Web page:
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Nicolas Cage expresses 'frustration' with Cage rage internet meme

The Guardian (Technology & Internet) - September 19, 2018 18057

Actor says his over-the-top acting style is ‘all very thought out and carefully planned’

Nicolas Cage has expressed his frustration with “Cage rage” internet memes, saying they are “frustrating” and unfair to him and the directors of his films.

In an interview with Indiewire to promote his latest film Mandy, a gory action-horror in which Cage plays a revenger looking to take down a satanic biker gang, Cage said: “I’m sure it’s frustrating for [director] Panos [Cosmatos], who has made what I consider a very lyrical, internal, and poetic work of art, to have this ‘Cage rage’ thing slammed all over his movie … the internet has kind of done the movie a disservice.

Time to regulate bitcoin, says Treasury committee report

The Guardian (Technology & Internet) - September 18, 2018 5646

MPs in UK say ‘wild west’ cryptocurrency industry is leaving investors vulnerable

Bitcoin and other cryptocurrencies are “wild west” assets that expose investors to a litany of risks and are in urgent need of regulation, MPs on the Treasury select committee have said.

The committee said in a report that consumers were left unprotected from an unregulated industry that aided money laundering, while the government and regulators “bumble along” and fail to take action.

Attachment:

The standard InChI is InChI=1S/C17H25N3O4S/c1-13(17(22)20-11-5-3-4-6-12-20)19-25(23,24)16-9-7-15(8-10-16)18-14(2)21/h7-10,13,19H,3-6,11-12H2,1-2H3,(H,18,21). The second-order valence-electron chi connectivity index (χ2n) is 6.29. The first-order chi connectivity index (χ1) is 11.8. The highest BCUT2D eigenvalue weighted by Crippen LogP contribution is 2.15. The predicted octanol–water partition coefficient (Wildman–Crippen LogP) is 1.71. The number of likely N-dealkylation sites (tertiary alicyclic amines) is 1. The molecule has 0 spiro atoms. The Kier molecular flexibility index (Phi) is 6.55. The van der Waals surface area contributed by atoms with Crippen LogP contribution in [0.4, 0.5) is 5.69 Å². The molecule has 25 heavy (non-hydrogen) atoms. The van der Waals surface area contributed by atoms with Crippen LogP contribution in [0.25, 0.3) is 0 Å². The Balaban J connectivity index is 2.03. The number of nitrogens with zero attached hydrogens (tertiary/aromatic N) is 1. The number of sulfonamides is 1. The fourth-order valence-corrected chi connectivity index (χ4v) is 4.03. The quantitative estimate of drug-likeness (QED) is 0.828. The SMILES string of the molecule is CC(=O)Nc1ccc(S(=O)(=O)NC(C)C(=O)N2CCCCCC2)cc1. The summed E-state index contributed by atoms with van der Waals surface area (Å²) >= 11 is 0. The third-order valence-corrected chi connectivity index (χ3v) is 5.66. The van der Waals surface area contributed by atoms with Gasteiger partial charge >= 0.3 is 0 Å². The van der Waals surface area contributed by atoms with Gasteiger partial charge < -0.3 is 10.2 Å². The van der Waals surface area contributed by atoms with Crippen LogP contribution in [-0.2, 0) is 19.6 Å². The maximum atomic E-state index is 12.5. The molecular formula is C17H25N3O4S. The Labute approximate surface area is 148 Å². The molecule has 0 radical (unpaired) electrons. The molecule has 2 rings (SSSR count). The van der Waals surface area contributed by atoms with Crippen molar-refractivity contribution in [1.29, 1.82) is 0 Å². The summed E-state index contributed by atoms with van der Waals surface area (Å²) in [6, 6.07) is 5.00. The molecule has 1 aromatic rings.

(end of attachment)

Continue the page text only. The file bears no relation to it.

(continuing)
Macron merchandise takes the French for mugs | Pauline Bock

The Guardian (Technology & Internet) - September 16, 2018 5231

Outrageously expensive T-shirts, bracelets and tote bags do nothing for the French president’s image at a time of crisis

Always wanted to drink your tea in an Emmanuel Macron mug? Rejoice: on Friday, the Elysée presidential palace launched its online gift shop. The collection of official souvenirs includes Macron-themed mugs for €24.90 (£22) and T-shirts (€55). About 12% of the sales will be put toward the renovation of the 300-year-old building.

Help – I think I’m in an abusive relationship with Alexa | Emma Brockes

The Guardian (Technology & Internet) - September 20, 2018 4517

Bonding with devices such as the Echo may be liberating, but there’s an emotional cost

“Alexa, how are you feeling?” I said to my Amazon Echo this week, partly out of curiosity, and partly to model for my kids how we can still be nice to things that don’t have feelings. Alexa’s light bar twinkled like Knight Rider’s sentient car, Kitt. “I’m fine, how are you?” she answered flatly.